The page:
The total bus and coach sector grew 118.6% to 883 registrations in May, and was up 56.5% for January-May.Registrations of purpose-built buses and coaches rose 14.2% in the month and 44.5% in the first five months of 2012.Converted bus registrations were up 240.9% in May and 68.5% for the year-to-date.“The bus and coach sector enjoyed significant growth in May, with registrations up almost 120%,” said Paul Everitt, SMMT Chief Executive. “Purpose-built buses and coaches are showing the most consistent levels of demand, but converted buses also saw a welcome return to growth in the month. Operators continue to utilise new technologies to enhance fleet reliability and efficiency with more than 650 electric buses registered since 2009, boosted by the Green Bus Fund.”Click through to download the full May 2012 bus and coach registrations news release and data tables, which include a more detailed analysis of the figures.Click to share on Facebook (Opens in new window)Click to share on Twitter (Opens in new window)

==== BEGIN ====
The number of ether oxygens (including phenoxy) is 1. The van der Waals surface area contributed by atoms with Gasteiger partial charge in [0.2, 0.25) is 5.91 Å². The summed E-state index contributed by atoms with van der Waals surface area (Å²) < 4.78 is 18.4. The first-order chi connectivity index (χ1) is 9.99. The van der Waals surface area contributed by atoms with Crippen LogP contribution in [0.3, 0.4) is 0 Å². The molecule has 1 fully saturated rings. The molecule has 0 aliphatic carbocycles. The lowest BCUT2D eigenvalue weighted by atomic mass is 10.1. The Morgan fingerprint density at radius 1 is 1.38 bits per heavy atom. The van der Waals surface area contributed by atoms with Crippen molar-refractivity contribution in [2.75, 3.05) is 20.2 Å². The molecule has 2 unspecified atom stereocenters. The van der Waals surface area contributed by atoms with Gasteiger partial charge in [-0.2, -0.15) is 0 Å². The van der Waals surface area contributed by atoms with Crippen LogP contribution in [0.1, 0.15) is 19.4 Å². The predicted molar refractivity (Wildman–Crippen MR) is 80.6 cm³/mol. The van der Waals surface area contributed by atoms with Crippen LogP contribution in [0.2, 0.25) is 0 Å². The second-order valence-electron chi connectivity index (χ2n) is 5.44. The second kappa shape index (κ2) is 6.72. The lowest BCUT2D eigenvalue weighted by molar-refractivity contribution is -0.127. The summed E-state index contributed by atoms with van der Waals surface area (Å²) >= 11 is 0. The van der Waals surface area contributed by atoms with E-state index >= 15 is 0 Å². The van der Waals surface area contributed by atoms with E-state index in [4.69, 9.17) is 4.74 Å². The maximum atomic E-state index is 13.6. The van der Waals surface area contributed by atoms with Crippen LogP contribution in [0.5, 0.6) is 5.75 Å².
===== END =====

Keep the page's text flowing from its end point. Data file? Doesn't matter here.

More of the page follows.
EVERY MORNING, TheJournal.iebrings you nine things you need to know with your morning cup of coffee.1. #POPULARITY: Fianna Fáil has topped another opinion poll, reaffirming it’s new position as the most popular political party in the country. The Sunday Independent/Millward Brown poll puts the party at 27 per cent, two per cent ahead of Fine Gael with Labour on just 13 per cent and Sinn Féin on 20 per cent.2. #PROMISSORY NOTES: The legality of halting all cases against IBRC is in doubt, The Sunday Business Post reports this morning as officials at the Department of Finance work on changes to the legislation. However KPMG liquidator Kieran Wallace told the paper that anyone who is successful in a case against the bank would be considered an unsecured creditor and probably would not be paid.3. #ROADS: A 22-year-old man has died of injuries sustained in a serious two car collision in Thurles, Co Tipperary on Friday night. The driver of the second car, also aged 22 years, was taken to hospital with minor injuries and later discharged. Gardaí are now appealing for witnesses to the incident to come forward.4. #CROKE PARK: Further talks are to take place today on extending the Croke Park Agreement following yesterday’s negotiations, with unions saying they hope this round of discussions will result in a deal, RTÉ reports. Bodies representing gardaí have said they will not be returning to any talks that involve negotiating pay cuts.5. #GEORGIAN: Negotiations over the future of the ESB-owned Number 29 Georgian House Museum are underway though the company has said there are no plans to close it. The ESB told TheJournal.ie that there are some negotiations with staff in respect to reducing the costs of running the museum.6. #COALITION: Fianna Fáil leader Micheál Martin has said that he is not ruling out the possibility of going into a coalition with either Sinn Féin or Fine Gael after the next general election. In an interview with TheJournal.ie, Martin said there is no strong parliament and that people are rightly disillusioned with the lack of any radical political reform.7. #DEPORTATION: Britain’s Home Secretary has slammed the judiciary accusing judges of “subverting” democracy by ignoring rules aimed at deporting more foreign criminals. Writing in The Mail on Sunday newspaper, Theresa May said some judges had chosen to “ignore parliament’s wishes” by disregarding guidance making clear that convicted criminals’ rights to a family life had limits.8. #CYPRUS: Cypriots began voting today in a crunch election to choose a new president tasked with securing a bailout deal to prevent the recession-hit country going bankrupt, AFP reports. Nicos Anastasiades, 66, of the rightwing main opposition Disy party, is tipped to win the first round in which 550,000 Cypriots are eligible to vote.9. #MARRIAGE: Some 3,500 couples have taken part in the first mass ‘Moonie’ wedding since the death of the founder of the Unification Church, the organisers of the event. Another 24,000 people were also married via video link as part of the ceremony with all of the couples dressed identically, BBC reports.(Image: Lee Jin-man/AP)